On today’s cruise, you’ll enter the series of locks that raises ships about 26 meters above sea level, then lowers them back down again at the other side of the isthmus—all by force of gravity, without the use of any pumps. In the middle of the canal, you’ll sail through the 166-square-mile Gatun Lake—once the largest manmade lake in the world—where you can scan the surrounding rainforest for tapirs, monkeys, toucans, macaws, and Panama’s national bird, the endangered harpy’s eagle.
Today, you will complete your 51-mile transit of this amazing waterway. As the locks gently lower your ship to the sea, you will have the rest of the day to relax in luxury aboard Tere Moana.
Today, you’ll visit Isla de Coiba, the largest island in Central America and one of 38 islands that comprise Coiba National Park, named a UNESCO World Heritage Site for its natural riches. Because the island served as a Panamanian penal colony until 2004, access was highly restricted. As a result. some 80% of the island is carpeted with unspoiled virgin rainforest. Home to rare indigenous plant species, the island is also a haven for howler monkeys, scarlet macaws, crested eagles, four turtle species, and more. Or perhaps you’ll visit one of the beautiful white-sand beaches at the north end of the island.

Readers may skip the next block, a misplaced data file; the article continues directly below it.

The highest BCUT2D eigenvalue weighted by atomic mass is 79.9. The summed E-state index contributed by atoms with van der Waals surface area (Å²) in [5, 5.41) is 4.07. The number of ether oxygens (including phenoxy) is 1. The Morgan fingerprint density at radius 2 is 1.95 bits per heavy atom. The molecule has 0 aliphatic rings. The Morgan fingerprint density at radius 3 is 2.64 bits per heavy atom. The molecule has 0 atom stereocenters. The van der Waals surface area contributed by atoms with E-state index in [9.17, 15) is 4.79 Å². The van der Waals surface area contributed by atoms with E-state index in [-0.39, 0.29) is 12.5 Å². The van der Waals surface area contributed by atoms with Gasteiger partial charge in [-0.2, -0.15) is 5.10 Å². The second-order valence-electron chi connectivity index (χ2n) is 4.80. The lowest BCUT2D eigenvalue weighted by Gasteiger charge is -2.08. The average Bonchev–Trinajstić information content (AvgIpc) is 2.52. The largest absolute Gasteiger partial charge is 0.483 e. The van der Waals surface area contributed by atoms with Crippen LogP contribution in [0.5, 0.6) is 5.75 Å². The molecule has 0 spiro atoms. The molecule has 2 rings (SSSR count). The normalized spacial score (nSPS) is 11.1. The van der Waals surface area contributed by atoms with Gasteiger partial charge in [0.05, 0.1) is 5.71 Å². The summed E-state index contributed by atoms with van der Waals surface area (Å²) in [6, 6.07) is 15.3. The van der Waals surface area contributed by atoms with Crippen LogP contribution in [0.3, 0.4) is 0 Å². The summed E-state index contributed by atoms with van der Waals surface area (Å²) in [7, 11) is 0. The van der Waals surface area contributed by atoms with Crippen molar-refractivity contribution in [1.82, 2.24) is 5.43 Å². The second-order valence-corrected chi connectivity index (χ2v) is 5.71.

From Marenco, a private nature reserve on Costa Rica’s southern Pacific coast, you’ll have easy access to Corcovado National Park, called “the most biologically intense place on earth” by National Geographic. Within its 103,000 acres lie 25 to 30 ecosystems, including virgin rainforest, cloud forest, mangrove swamps, and coastal habitats. An important sanctuary for rare and endangered species such as jaguars, pumas, ocelots, Baird’s tapirs, and harpy’s eagles, Corcovado also hosts and abundance of plant and wildlife, including at least 2,418 species of plants, 700 species of trees, 140 species of mammals, 117 species of amphibians and reptiles, and 40 species of freshwater fish. Perhaps you’ll spot monkeys, sloths, anteaters, crocodiles, poison dart frogs, and so much more.
Your voyage comes to a close in Puerto Caldera, a small port town on Costa Rica’s Pacific coast. On your own, you might want to explore nearby Puntarenas, a lively city set on a peninsula in the Gulf of Nicoya before catching your flight home.